I was first bewildered then honored to be invited to a White House reception on July 20 to commemorate the 25th anniversary of the ADA. The invitation was completely unexpected. It arrived by email and in the sender field was “The White House”. I actually wondered for a moment whether it was spam! I couldn’t figure out HOW my name had gotten on the list — but I went, of course! It was certainly an experience to remember. Here are four of my favorite moments.
1. Meeting former Senator Lowell Weicker and his wife — and the surprising result of my little good deed
When the man in the wheelchair to whom I had just introduced myself said that he was former Senator Lowell Weicker (from Connecticut), I asked him why he was here. He said, “I wrote the ADA.” Some web research after we got home confirmed that fact: an ADA Legacy website calls him the “Father of the ADA.” He left the Senate before the significantly amended bill he had originated could be enacted into law. Senator Weicker also said that writing the ADA was one of the two things that he was most proud of in his entire Senate career. It was especially poignant to hear this from an 84 year old man in a wheelchair, clearly looking back over his life.
About a half hour later, when President Obama started his remarks, he began by acknowledging the contribution that had been made by various influential ADA big wigs in the room. Sadly, he never mentioned Senator Weicker.
The next day, I screwed up my courage and sent an email to the White House. I addressed it to the person who had confirmed our RSVP and arranged our security certification. Maria’s signature read Associate Director, White House Office of Public Engagement. The heart of my message read: “I presume that others have alerted you to this issue already, but I believe the President delivered an unintended insult by omission yesterday. I certainly hope that he apologizes to former Senator Lowell Weicker of Connecticut for failing to publicly acknowledge his presence at the ADA reception yesterday and his enormous contribution as “father” of the original bill that became the ADA. Personally, I hadn’t been aware of the role Senator Weicker had played, but I just happened to strike up a conversation with him at the event.”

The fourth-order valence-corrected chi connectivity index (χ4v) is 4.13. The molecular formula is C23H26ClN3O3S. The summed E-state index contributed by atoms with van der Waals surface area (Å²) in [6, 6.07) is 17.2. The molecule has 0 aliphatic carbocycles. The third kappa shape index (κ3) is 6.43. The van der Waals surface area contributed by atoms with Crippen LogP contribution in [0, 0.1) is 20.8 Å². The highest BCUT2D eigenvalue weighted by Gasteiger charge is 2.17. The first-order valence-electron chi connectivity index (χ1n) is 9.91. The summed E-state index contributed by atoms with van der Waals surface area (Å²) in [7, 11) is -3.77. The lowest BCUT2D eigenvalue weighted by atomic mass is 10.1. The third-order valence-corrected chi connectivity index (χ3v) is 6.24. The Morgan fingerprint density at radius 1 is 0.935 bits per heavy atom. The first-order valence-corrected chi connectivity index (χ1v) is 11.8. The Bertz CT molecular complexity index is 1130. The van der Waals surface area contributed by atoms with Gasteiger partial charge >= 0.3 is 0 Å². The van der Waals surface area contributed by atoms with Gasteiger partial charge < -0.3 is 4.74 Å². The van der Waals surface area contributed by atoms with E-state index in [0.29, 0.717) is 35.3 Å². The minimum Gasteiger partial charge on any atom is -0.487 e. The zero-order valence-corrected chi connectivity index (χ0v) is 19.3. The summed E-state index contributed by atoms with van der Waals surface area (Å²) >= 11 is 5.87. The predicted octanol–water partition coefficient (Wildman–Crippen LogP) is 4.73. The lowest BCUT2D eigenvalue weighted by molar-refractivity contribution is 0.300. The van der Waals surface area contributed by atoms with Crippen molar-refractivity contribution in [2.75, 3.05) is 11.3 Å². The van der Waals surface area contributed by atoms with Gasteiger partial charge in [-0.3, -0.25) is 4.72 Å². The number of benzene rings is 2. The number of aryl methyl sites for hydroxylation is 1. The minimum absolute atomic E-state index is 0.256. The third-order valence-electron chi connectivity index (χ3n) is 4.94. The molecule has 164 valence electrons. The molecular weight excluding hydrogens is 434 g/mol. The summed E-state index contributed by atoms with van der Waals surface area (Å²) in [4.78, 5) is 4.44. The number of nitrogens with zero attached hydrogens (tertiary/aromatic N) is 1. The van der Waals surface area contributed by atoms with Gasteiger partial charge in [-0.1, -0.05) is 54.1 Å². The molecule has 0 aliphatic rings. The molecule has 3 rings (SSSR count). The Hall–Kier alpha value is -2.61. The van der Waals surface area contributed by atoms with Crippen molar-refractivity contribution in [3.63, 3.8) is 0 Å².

To my ASTONISHMENT, Maria CALLED ME UP a few hours later! She said they were going to have the President write a letter – and then we had a great chat. It turns out she is the White House Disability Liaison! She confirmed that they got my name from the Acting Assistant Secretary of Labor Jennifer Sheehy, in part due to my presentations about the work disability prevention model in various DC forums, and my participation in the Stay-at-Work & Return-to-Work Policy Collaborative sponsored by DOL’s Office of Disability Employment Policy. Maria also said that they make sure to include some future-oriented people in nostalgic events like anniversaries. I was finally reassured – my invitation wasn’t a mistake! And now someone in the actual WHITE HOUSE has heard about our exciting ideas about preventing needless work disability!
2. Here’s proof that medicine was a better career choice for me than photo-journalism
The crowd started gathering to hear the President speak. I decided to avoid the crowd. I stationed myself to catch a close glimpse of him as he was escorted swiftly out of a private corridor into the East Room. In the excitement, here’s the best / only photo I got– the backs of the heads of the President and Vice-President! (By the way, as they walked out, I was suddenly reminded that even super powerful people are plain old human beings. For example, their bodies do not glow, have
no visible aura or anything – and there’s no awesome sound track.)
3. The ADA has transformed lives of people with disabilities — but not everywhere
When it came time for the President to speak, he was introduced by a lively young women from Harvard Law School who is both deaf AND blind. She reminded us that much of the world has no ADA. Her African grandmother has been astonished at what has been possible for her here in the US, since no-one in Africa could imagine such a future for a child like her. She also said that at the beginning, Harvard didn’t know if and how they could accommodate her, but that they were willing to see if they could do it together. Now THAT is the attitude I wish we would hear from more employers!
4. Looking back while leaving to savor the beauty.
On the walk back down the long hall to the East Wing exit where we had come in, I snapped a photo of the garden, looking back towards the main White House. I never dreamed that the most memorable thing about the White House would be its classic beauty. To my eye, the style of the place evokes the noble yet practical-minded men who founded this country. It also evokes the Age of Enlightenment and the ideas about what it is possible for human beings to be and to become that undergird and sustain this fragile compact with one another that we call a nation. I feel very happy to be part of this continuing American “experiment”.